Inquiry By Design, Inc. Setting Up the Literacy Studio (2013).
Sharon EllmakerShari has been an educator for over 26 years, and teaching at Allendale Columbia for 19. She has taught second, third, and fourth grade with experience in public school, suburban, inner-city, independent, and college-level settings. She holds a Bachelor of Arts Degree in Elementary Education from Bluffton University.
Arielle GillmanArielle has been involved in the field of education, either through volunteering, as a college student, or as a teacher, since she was 14 years old. She has taught students in multiple grades in Penfield, Fairport, Webster, and Newark and has also worked at the Mary Cariola Children's Center and The Community Place of Greater Rochester. She received her Bachelor of Science Degree in Childhood Education from SUNY Fredonia and her Master of Science Degree in Literacy Education from SUNY Geneseo.
‘Tis the season for book lists, and for me, they are truly the gifts that keep on giving. I love book lists for both affirmation (That book is awesome; so glad it’s getting some love!) and exploration (Woah! I’ve never even heard of that book; I better check it out!) and I take a lot of pleasure in creating my own list for the AC community. Although many AC children are under the impression that I’ve read all the books in the library, I must confess that I haven’t even read all the books from 2013. However, I have read a lot of book reviews and best-of-the-year lists and as many books as I possibly can, which culminates with my interpretation of The Best Books of 2013. Enjoy!
-Ms. Van Alstyne, Librarian
The complete list can be accessed at the library website. But for starters, here are the cream of the crop.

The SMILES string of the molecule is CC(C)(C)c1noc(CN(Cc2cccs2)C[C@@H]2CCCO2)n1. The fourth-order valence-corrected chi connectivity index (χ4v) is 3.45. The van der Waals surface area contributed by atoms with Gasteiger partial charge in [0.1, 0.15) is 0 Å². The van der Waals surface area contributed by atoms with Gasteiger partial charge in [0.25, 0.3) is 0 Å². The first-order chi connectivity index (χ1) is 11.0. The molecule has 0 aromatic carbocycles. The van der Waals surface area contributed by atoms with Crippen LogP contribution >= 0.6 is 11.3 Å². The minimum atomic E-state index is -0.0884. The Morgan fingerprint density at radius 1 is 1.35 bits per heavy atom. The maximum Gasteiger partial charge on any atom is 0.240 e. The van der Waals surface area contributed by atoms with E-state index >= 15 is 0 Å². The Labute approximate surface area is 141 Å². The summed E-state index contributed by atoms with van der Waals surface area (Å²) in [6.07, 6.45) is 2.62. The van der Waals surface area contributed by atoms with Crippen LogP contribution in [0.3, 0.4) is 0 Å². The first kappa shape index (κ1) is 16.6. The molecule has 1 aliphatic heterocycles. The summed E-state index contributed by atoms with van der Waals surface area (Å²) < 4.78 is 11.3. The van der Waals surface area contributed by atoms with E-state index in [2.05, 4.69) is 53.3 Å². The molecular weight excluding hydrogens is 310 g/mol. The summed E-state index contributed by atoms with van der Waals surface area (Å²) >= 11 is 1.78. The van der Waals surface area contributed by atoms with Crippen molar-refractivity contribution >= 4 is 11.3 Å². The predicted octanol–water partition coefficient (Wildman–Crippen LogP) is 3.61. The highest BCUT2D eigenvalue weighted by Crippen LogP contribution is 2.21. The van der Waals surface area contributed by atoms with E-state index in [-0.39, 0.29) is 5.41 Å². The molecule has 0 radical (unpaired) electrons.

Celebrating both individual expression and companionship, Mr. Tiger Goes Wild is a joy to read aloud and expertly illustrated. Ages 3 – 8.
Every year, the slew of new holiday books rarely fails to disappoint… until 2013 with Little Santa! Silly and charming, this tale of Santa’s childhood feels like it has always been true. Ages 4 – 9.
Breathtaking watercolors depict the travels of a girl with a magical red crayon, where adventure awaits anyone with a little creativity. Ages 4 – 10.
Why did they quit? They are sick and tired of always being used in predictable ways: blue for sky, green for grass, gray for elephants. A little creativity goes a long way to soothe these irascible crayons. Ages 5 -9.
Not surprising: Jenkins’ outstanding paper collage depictions of animals. Surprisingly awesome: the thematic arrangement; graphs, timelines, and other infographics; a whole section on making books the Jenkins way. A tour de force! Ages 5 – 11
Have you ever wondered why graphic novels (or graphic memoirs, in this case) are taken so seriously these days? When done well, they are a beautiful marriage of art and story, such as in Relish: a warm, funny coming-of-age tale of an artist raised in a foodie family. Ages 12+
Perhaps you’ve read books about orphans, or children on the spectrum, or misfits trying to find a place in the world to fit in. But none of those books had Willow Chance in it. Counting by 7s has Willow Chance in it! She is utterly charming, disarmingly precocious, and apparently a magnet for other lovable misfits. Delightful! Ages 10 – 14
The timeless feel of the small-town setting, elegant writing, very real danger, and the ghost of Jacob Grimm all combine to create an engaging and disturbing contemporary fairy tale. Transporting. Ages 11+
Are you still not sure about graphic novels? If anyone can convince you of their merit, award-winning Gene Luen Yang must be the one. Boxers and Saints are two books telling opposing views of the Boxer Rebellion in China. Brilliantly conceived and expertly realized, this is how history should treat every war: with multiple perspectives, through the lenses of individuals’ perceptions, and showing beauty, honor, and the inevitable costs. Ages 12+
I don’t think it’s possible not to love this book, even if you think you can’t appreciate Young Adult literature. Eleanor and Park are both immensely relatable, quirky and sweet. From their first prickly exchange on the school bus through their tentative romance, you will be cheering them on with a fervent compassion that may surprise you. Not to be missed. Ages 12+
Posted in: Highlights, Lower School, Middle School, Upper School